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Last week I returned from a backpacking trip in Wyoming’s Wind River Range with And She’s Dope Too (ASDT), a women’s outdoor collective that offers retreats all over the western U.S. — and has a large online community, supporting all kinds of talented ladies. I first met Jenn, the co-founder in 2015, and after a multi-night backpacking trip with ASDT in the Sawtooths in 2017, I knew I wanted to do more with them.

This latest adventure left me feeling inspired, recharged and extremely thankful to have connected with a group of likeminded women who love being in nature just as much as me.

There were eight women total; four of us who have spent a lot of time in the backcountry — and four who had never done more than car camping and day hikes. There were questions about gear, pooping, food and bears, and as our feet crunched across miles of dirt and rock, we swapped stories about everything from failed relationships to major life transitions. One of our trip leaders, Amanda, served in the army for eight years, and she’s a firefighter and EMT now, and probably one of the most badass women I’ve ever met. Her sister Jacquie co-led the trip, and we experienced everything from stomach-cramping laughter to jaw-dropping mountain views that some of these women probably never dreamed they’d see by way of their own two feet.

Some of the ladies were worried that they might be too slow on the trail, and that the elevation might be an issue. But honestly, everyone crushed it, and the way the trip was organized set us up for success.

ASDT works with brands like Big Agnes, Osprey Packs, Sawyer and Black Diamond to make sure women on their retreats have quality gear to borrow, and food is covered as well, so really, all you have to do is show up with a smile on your face, ready to get dirty. After sorting out tents, packs and bags and grabbing a few last-minute items in Pinedale, we camped at a group site about 5 miles from the trailhead, which had us sleeping at about 8,500 feet.

On the first full day, we hiked about 5 miles from the Big Sandy trailhead, which sits at approximately 9,100 feet, to a group site at the lake, where we set up our base camp. The gain was only about 600 feet and very gradual, so we decided to take a loop around the shore, which was about 2 miles and completely flat. We made quinoa bowls for dinner that night, with brownies for desert. When I go on solo missions (or just with one other friend), I never cook in the backcountry, so taking a break from Mountain House and ramen was a real treat.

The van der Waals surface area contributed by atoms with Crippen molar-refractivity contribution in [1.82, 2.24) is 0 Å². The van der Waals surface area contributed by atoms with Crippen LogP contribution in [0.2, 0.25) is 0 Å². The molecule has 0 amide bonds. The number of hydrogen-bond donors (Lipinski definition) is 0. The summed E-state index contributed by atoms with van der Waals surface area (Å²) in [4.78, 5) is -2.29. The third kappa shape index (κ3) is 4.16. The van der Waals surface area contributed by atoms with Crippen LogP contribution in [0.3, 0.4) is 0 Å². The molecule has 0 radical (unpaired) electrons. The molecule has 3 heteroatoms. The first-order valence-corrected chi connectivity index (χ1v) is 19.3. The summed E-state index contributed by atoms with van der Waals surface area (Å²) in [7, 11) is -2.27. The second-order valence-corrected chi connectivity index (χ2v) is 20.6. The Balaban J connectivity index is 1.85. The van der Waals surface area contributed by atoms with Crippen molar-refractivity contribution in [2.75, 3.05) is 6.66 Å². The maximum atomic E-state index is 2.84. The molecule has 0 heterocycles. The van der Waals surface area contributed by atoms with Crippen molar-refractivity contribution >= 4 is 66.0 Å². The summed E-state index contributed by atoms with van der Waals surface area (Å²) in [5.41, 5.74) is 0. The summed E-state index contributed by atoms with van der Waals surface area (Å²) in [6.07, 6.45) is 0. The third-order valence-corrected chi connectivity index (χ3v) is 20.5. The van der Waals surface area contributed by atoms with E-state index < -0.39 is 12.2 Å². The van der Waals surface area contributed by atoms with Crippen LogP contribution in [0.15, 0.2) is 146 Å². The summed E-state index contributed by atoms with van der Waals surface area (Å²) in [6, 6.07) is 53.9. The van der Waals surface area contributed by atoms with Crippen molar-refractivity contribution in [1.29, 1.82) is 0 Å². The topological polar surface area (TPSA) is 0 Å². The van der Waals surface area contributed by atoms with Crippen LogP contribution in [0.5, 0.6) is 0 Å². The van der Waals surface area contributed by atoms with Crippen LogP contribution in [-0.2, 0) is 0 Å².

On our second day we went to Clear and Deep Lakes, which ended up being 7 miles roundtrip, going from 9,700 feet to just under 10,700 feet. We went swimming and made it back to camp by 4pm, at which point we started prepping our pans for a delicious backcountry pizza dinner. The bugs weren’t bad, we had no issues with bears, and we also spent some time chatting about Leave No Trace Center for Outdoor Ethics’ Seven Principles. While most of the women were familiar with how to handle wildlife encounters and why it’s important to pack out trash, there were some questions about campfires and how to minimize your impact on the environment when setting up a tent.

On our third day, we had pancakes for breakfast — and made it to Jackass Pass for a stunning view of the Cirque of the Towers. It was a bit steeper than the trek to Deep Lake, as we hiked from 9,700 feet to nearly 10,800 feet over the course of 2.5 miles (5 miles roundtrip), but the perfect amount of water breaks plus a slow and steady pace had us feeling great by the time we reached the top. After dinner, we were treated to an incredible sunset on Big Sandy Lake, and we also had some time to reflect on the trip, and what it meant to us.

There is no cell service in the Winds, so not only were there all kinds of deep conversations, but we were also able to truly disconnect from emails and post notifications — and connect with nature.

On top of the great company, stunning scenery and tasty food, I really enjoyed how mellow this experience was.

It’s been two years since I’ve done a multi-day trip where I wasn’t lugging a full pack around the entire time, so base camping and day hiking gave me more time to enjoy myself. And isn’t that the point? To slow down and not stress about the pace you’re keeping? To take snack breaks in epic spots, and to sit and stare at a landscape carved by glaciers, while soaking up all the little details around you? I think a lot of women who have never been backpacking are scared that it will be unsafe, or so challenging that it frustrates them, but when you start easy and let yourself fall in love with these experiences, it helps feed the desire to do more. I have no aspirations to climb anything in the Cirque, but I would like to tackle some through-hikes in the next few years, and the more miles I log on trails, the more confident I feel that I can do multi-nighters on my own.

I went on my first backpacking trip in 2015, and I had no idea about LNT, what to pack and I certainly didn’t have a community I could tag along with. I was lucky enough to find a few friends who took me out and got me stoked on sleeping in the dirt, and it made me stronger, smarter and helped me figure out what I’m really passionate about. I love inspiring others to find themselves outside, and watching them discover the same things I did just a few years ago is just as satisfying for me as it is for them.

We still have a group text going with photos, inside jokes and loose ideas of where we want to do a reunion next year. Right now, it seems like a Big Bend rafting trip is the top choice. Below is a video with some of the highlights from our trip.

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